OK, so you've considered quartz and they are great in many situations and provide a cost effective lighting solution. But sometimes you may want a kinder, gentler light; something that isn't such a pain to use but still reasonably affordable. That's where fluorescents come in. They don't heat up the environment or draw a lot of current, and they can match the color temperature you need; choose 5500K or 3200K or both and be ready for anything. No gels, no fires, no problems... well, maybe just one problem!
Fluorescents are much larger than quartz and that means heavier and with that comes a whole new set of problems, such as requiring large light stands. And if you're like me, obsessed with safety, that means you must have some pretty sturdy grip equipment with fluorescents. Nothing bothers me more than flimsy little light stands under big bulky lights! And what bothers me even more is seeing big bulky lights that aren't sand bagged, especially out doors. But don't let their size stop you from considering them because the advantages provided by fluorescents really make them worth the extra effort. You can put them right next to your subject and leave them on all day and not worry about heat; try that with quartz and you'll have an angry, sweaty group of people during your shoot.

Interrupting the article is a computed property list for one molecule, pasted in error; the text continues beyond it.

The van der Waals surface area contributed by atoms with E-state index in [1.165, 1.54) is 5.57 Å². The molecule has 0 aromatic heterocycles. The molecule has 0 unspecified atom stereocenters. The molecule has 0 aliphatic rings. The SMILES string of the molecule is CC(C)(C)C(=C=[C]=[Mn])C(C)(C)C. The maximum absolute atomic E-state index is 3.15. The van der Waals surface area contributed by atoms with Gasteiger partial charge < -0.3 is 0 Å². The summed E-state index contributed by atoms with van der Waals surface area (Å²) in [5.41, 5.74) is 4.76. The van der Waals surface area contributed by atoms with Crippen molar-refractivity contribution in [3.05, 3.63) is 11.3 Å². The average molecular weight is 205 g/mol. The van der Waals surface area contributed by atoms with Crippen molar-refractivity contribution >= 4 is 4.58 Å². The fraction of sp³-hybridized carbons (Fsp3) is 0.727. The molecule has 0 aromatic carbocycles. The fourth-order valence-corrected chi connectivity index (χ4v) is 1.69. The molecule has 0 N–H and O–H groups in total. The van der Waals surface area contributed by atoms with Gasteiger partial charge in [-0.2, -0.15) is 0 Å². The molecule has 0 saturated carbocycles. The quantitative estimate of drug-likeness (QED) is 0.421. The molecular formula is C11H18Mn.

Besides keeping their cool under pressure, flourescents are reliable. Yep, they put out a nice soft light which comes in handy when shooting interviews and they don't suddenly burn out or worse, blow up like quartz bubls can. But that soft, fuzzy feeling comes at a cost because it's pretty hard to create a classic "Hollywood Look" with hard, dramatic shadows and spectacular highlights.
You can't use a lot of neat light modifiers like spots and Fresnels but for subjects like people and food where a soft wrap-around light is preferable, fluorescents are the way to go. Kino-flo and Videssence has been making these systems for a while and can point you in the right direction.